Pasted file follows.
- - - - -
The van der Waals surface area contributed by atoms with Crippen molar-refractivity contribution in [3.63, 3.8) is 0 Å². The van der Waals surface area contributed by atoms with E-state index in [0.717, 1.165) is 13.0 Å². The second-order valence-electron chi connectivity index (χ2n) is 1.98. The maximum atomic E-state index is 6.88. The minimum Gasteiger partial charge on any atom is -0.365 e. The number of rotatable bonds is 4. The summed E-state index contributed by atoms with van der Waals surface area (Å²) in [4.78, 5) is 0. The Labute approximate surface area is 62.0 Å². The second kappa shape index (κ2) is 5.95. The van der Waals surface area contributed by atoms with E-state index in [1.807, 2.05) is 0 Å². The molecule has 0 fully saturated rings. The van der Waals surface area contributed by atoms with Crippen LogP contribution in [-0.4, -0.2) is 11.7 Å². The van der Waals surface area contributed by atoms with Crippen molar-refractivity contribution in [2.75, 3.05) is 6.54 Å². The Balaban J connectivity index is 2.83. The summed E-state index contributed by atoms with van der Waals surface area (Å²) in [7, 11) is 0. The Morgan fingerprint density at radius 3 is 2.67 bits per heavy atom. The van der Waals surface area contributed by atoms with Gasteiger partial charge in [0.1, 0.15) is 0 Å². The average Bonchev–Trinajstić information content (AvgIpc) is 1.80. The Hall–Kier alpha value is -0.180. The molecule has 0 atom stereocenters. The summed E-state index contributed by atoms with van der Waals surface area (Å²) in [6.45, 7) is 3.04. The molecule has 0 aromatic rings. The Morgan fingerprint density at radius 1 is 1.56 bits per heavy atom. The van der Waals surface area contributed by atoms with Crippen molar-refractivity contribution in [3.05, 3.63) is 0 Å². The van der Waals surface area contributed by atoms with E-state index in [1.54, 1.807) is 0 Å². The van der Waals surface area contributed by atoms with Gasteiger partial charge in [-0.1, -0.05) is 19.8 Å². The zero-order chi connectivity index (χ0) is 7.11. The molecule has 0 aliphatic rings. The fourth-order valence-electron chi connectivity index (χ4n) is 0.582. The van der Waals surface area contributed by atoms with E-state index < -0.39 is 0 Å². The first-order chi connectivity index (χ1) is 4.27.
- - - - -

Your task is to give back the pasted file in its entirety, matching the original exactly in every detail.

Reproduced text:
The van der Waals surface area contributed by atoms with Crippen molar-refractivity contribution in [3.63, 3.8) is 0 Å². The van der Waals surface area contributed by atoms with E-state index in [0.717, 1.165) is 13.0 Å². The second-order valence-electron chi connectivity index (χ2n) is 1.98. The maximum atomic E-state index is 6.88. The minimum Gasteiger partial charge on any atom is -0.365 e. The number of rotatable bonds is 4. The summed E-state index contributed by atoms with van der Waals surface area (Å²) in [4.78, 5) is 0. The Labute approximate surface area is 62.0 Å². The second kappa shape index (κ2) is 5.95. The van der Waals surface area contributed by atoms with E-state index in [1.807, 2.05) is 0 Å². The molecule has 0 fully saturated rings. The van der Waals surface area contributed by atoms with Crippen LogP contribution in [-0.4, -0.2) is 11.7 Å². The van der Waals surface area contributed by atoms with Crippen molar-refractivity contribution in [2.75, 3.05) is 6.54 Å². The Balaban J connectivity index is 2.83. The summed E-state index contributed by atoms with van der Waals surface area (Å²) in [7, 11) is 0. The Morgan fingerprint density at radius 3 is 2.67 bits per heavy atom. The van der Waals surface area contributed by atoms with Gasteiger partial charge in [0.1, 0.15) is 0 Å². The average Bonchev–Trinajstić information content (AvgIpc) is 1.80. The Hall–Kier alpha value is -0.180. The molecule has 0 atom stereocenters. The summed E-state index contributed by atoms with van der Waals surface area (Å²) in [6.45, 7) is 3.04. The molecule has 0 aromatic rings. The Morgan fingerprint density at radius 1 is 1.56 bits per heavy atom. The van der Waals surface area contributed by atoms with Crippen molar-refractivity contribution in [3.05, 3.63) is 0 Å². The van der Waals surface area contributed by atoms with E-state index in [1.54, 1.807) is 0 Å². The van der Waals surface area contributed by atoms with Gasteiger partial charge in [-0.1, -0.05) is 19.8 Å². The zero-order chi connectivity index (χ0) is 7.11. The molecule has 0 aliphatic rings. The fourth-order valence-electron chi connectivity index (χ4n) is 0.582. The van der Waals surface area contributed by atoms with E-state index < -0.39 is 0 Å². The first-order chi connectivity index (χ1) is 4.27.